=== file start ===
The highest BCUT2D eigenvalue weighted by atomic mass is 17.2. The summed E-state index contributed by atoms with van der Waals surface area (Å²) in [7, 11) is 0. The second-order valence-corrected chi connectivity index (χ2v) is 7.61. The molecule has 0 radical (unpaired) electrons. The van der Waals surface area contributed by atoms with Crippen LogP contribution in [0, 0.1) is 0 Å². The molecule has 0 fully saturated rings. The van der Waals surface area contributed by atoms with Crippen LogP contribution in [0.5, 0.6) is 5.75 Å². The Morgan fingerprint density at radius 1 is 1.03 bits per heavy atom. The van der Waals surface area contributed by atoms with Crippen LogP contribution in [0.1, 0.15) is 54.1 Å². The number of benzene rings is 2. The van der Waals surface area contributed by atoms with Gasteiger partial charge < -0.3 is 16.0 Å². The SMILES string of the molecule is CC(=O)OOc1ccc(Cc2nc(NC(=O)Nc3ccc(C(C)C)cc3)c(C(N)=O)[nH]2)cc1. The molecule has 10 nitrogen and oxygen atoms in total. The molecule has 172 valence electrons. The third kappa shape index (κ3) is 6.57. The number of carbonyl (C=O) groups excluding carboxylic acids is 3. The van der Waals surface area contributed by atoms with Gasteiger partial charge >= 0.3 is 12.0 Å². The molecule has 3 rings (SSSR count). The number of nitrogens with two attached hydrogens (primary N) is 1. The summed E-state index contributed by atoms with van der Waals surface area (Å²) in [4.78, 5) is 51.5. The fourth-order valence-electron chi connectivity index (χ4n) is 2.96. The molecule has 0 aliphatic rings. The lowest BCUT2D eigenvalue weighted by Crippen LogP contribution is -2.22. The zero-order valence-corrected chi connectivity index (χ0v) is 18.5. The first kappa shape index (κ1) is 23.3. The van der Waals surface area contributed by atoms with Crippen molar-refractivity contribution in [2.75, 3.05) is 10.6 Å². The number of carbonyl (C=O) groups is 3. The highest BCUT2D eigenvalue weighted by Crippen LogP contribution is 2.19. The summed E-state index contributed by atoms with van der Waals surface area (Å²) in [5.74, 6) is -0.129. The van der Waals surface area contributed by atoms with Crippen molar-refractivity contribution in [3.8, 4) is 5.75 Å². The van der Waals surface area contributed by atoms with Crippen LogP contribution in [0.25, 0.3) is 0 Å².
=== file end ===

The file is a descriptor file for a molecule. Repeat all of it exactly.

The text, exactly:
The highest BCUT2D eigenvalue weighted by atomic mass is 17.2. The summed E-state index contributed by atoms with van der Waals surface area (Å²) in [7, 11) is 0. The second-order valence-corrected chi connectivity index (χ2v) is 7.61. The molecule has 0 radical (unpaired) electrons. The van der Waals surface area contributed by atoms with Crippen LogP contribution in [0, 0.1) is 0 Å². The molecule has 0 fully saturated rings. The van der Waals surface area contributed by atoms with Crippen LogP contribution in [0.5, 0.6) is 5.75 Å². The Morgan fingerprint density at radius 1 is 1.03 bits per heavy atom. The van der Waals surface area contributed by atoms with Crippen LogP contribution in [0.1, 0.15) is 54.1 Å². The number of benzene rings is 2. The van der Waals surface area contributed by atoms with Gasteiger partial charge < -0.3 is 16.0 Å². The SMILES string of the molecule is CC(=O)OOc1ccc(Cc2nc(NC(=O)Nc3ccc(C(C)C)cc3)c(C(N)=O)[nH]2)cc1. The molecule has 10 nitrogen and oxygen atoms in total. The molecule has 172 valence electrons. The third kappa shape index (κ3) is 6.57. The number of carbonyl (C=O) groups excluding carboxylic acids is 3. The van der Waals surface area contributed by atoms with Gasteiger partial charge >= 0.3 is 12.0 Å². The molecule has 3 rings (SSSR count). The number of nitrogens with two attached hydrogens (primary N) is 1. The summed E-state index contributed by atoms with van der Waals surface area (Å²) in [4.78, 5) is 51.5. The fourth-order valence-electron chi connectivity index (χ4n) is 2.96. The molecule has 0 aliphatic rings. The lowest BCUT2D eigenvalue weighted by Crippen LogP contribution is -2.22. The zero-order valence-corrected chi connectivity index (χ0v) is 18.5. The first kappa shape index (κ1) is 23.3. The van der Waals surface area contributed by atoms with Crippen molar-refractivity contribution in [2.75, 3.05) is 10.6 Å². The number of carbonyl (C=O) groups is 3. The highest BCUT2D eigenvalue weighted by Crippen LogP contribution is 2.19. The summed E-state index contributed by atoms with van der Waals surface area (Å²) in [5.74, 6) is -0.129. The van der Waals surface area contributed by atoms with Crippen molar-refractivity contribution in [3.8, 4) is 5.75 Å². The van der Waals surface area contributed by atoms with Crippen LogP contribution in [0.25, 0.3) is 0 Å².